Women’s Empowerment through Self-help Groups and its Impact on Health Issues: Empirical Evidence
BY ASSIST. PROF. SUDIPTA DE & PROF. DEBNARAYAN SARKER
Why lend to women rather than to men? Nobel laureate Prof. Yunus is of the view that if the goals of economic development include improved standard of living, removal of poverty, access to dignified employment and reduction of inequality then it is quite natural to start with women. They constitute the majority of the poor, the under employed and the economically and socially disadvantaged. Hunger and poverty are more women’s issues than male issue. Women experience hunger and poverty in much more intense ways than men. If one of the family members has to starve, it is an unwritten law that it has to be the mother. They are very close to children. When a destitute starts making some income, her dream invariably centre on her children. He also finds that traditional banks in Bangladesh are gender biased and do not want to lend money to women. Moreover, “a development reason to favor women”, he says, “the more, I got involved, the more I realised that credit given to women brought about changes faster than when given to men”.
How does credit given to women bring about changes to women? The theme of Microcredit Summit, 1997, stressed on two issues to bring about changes to women: of reaching women and empowering them. Most of the self-help groups (SHGs) that are formed under current microcredit initiatives are those of women. There is no doubt about the fact that, given the current systems of microcredit, women have access to credit. However, empowerment is not dependent on mere access but on control of both the credit and the use to which that credit is put. Access does not automatically include control. While evaluating the effect of microfinance programme on women empowerment, several studies yield mixed results. Some are in favour of the argument of the ability of microfinance to induce a process of economic, political and social empowerment whereas others, being more skeptical, point to a deterioration of women’s overall well-being.
The term ‘Microcredit’ has been defined by the Microcredit Summit (1997) as “programmes that provide credit for self-employment and other finance and business services (including savings and technical assistance) to very poor persons” (Microcredit Summit, 1997, Draft Declaration and Plan of Action). The term microcredit, microfinance and microenterprise finance are used almost interchangeably in these days. Though they appear as connoting largely similar meanings, the theoretical perspectives underlying each of these terms can be interpreted to be distinct. The ‘microcredit’ evidently suggests the predominance of ‘debt’ or lending, while ‘microfinance’ points to a context wherein both credit and savings are involved.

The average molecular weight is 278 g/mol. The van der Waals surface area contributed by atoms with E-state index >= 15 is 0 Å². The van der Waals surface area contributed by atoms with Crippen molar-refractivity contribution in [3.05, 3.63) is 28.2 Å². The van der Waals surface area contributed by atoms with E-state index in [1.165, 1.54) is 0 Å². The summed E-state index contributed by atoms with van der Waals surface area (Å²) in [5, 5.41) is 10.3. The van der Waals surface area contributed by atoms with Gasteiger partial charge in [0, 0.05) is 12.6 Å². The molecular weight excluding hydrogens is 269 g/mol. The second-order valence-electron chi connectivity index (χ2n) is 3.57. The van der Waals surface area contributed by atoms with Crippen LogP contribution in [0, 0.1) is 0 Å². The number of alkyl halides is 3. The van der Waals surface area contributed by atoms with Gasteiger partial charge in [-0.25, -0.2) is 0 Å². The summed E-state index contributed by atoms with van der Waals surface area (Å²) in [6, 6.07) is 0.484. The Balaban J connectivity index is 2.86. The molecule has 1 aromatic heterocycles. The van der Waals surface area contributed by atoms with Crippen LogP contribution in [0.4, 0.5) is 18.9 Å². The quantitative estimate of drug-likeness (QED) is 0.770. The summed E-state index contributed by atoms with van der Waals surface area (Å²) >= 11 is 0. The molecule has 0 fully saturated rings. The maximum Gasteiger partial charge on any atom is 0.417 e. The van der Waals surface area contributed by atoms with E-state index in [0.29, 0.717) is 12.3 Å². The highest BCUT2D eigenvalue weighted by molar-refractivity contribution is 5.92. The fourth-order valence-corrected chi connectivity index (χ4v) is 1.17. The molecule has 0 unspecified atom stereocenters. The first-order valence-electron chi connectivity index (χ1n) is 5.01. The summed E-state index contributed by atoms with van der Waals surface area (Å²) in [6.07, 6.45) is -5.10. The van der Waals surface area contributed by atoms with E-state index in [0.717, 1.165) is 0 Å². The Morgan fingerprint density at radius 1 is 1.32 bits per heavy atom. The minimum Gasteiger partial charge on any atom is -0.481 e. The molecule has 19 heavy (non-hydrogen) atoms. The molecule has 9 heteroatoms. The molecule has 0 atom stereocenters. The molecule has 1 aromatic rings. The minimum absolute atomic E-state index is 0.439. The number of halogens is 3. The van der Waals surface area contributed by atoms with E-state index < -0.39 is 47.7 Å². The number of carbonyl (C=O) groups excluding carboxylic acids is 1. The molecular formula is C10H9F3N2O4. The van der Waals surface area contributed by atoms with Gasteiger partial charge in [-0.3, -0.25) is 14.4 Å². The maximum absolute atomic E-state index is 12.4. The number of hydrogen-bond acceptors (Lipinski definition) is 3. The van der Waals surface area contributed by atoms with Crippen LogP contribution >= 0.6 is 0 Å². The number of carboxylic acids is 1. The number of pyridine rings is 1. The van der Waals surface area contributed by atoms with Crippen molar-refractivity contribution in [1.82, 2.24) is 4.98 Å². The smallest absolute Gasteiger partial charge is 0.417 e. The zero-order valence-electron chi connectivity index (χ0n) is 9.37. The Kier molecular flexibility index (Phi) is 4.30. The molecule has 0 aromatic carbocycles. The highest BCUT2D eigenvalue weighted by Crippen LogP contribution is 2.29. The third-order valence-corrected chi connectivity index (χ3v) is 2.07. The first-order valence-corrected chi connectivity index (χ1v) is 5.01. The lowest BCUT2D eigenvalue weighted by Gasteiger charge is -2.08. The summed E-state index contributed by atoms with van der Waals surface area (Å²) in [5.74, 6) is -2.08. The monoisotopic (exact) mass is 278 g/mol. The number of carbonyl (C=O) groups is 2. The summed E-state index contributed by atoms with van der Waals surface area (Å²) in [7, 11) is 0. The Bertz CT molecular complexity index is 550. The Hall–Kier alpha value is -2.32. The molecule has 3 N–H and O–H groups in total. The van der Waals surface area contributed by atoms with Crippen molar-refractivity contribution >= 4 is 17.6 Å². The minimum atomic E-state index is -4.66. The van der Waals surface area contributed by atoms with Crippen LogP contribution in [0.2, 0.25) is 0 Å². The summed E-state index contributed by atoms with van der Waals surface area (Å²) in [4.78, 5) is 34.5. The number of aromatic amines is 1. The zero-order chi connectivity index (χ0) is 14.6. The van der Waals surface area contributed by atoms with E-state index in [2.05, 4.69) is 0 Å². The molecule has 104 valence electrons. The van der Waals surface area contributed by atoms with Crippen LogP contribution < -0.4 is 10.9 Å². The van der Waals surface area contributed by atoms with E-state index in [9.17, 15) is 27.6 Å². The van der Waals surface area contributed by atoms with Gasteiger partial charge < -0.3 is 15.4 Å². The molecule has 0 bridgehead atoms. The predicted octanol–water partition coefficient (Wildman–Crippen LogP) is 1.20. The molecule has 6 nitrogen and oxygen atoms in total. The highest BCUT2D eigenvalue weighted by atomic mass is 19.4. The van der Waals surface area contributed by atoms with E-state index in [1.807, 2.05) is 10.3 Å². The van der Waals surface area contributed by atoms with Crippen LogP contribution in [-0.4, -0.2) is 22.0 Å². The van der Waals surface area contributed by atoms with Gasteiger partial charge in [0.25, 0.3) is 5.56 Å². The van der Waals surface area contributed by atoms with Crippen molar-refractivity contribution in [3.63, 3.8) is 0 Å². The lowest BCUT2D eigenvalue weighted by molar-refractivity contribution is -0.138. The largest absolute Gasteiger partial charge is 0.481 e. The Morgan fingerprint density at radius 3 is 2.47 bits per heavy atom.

As to women’s empowerment – defined, measured and observed in a multitude of ways, generally the effects of the programme are largely positive. Moreover, women use a more substantial part of their income for health and education of their children. They also play a very important role in reducing poverty within households. Many impact studies conclude that those participating in microfinance programme are more likely to invest in their children’s education and better nutrition and health practices than those not participating8.In this perspective based on an empirical study in West Bengal, this paper tries to measure the level of empowerment of women participating in the microcredit programme through SHGs under different criteria – power, autonomy and self-reliance, entitlement, participation and awareness and capacity-building – and to examine the effect of empowerment of women participating in SHG programme on their children’s nutritional status and protein-intake of their households. The study suggests that if women participating in the microcredit programme through SHGs sustain for some longer period (eight years or more), such a programme might contribute to higher level of women’s empowerment than women’s empowerment under all types of control groups of this study. This paper also finds that women’s earnings from saving and credit have positive and significant effect on nutritional status of the children of women members of SHGs and on the protein-intake for their household level compared with that of among control group. In order to examine the particular objective, this paper will test the following.1) the average empowerment level of women(the procedure of measurement appears in methodology section) participating in microcredit programme for eight years or more , who are called core group/policy group of this paper(Women SHGs participating under microcredit programme for eight years or more under SHG-NGO and SHG-Non-NGO models selected for study are called core group or policy group.), is higher for both NGO-led and Non-NGO- led programme in relation to the empowerment level of women among all control groups (supporting groups), and no perceptible difference is expected at the level of empowerment of women between NGO and non-NGO led programmes under core group. 2) Empowerment of women participating in the microcredit programme through SHGs has a significant positive effect on their children’s nutritional status and protein-intake of their households.
- Relevance in West Bengal
* Published in Journal of Global Analysis Vol. 2 No.1 – 2011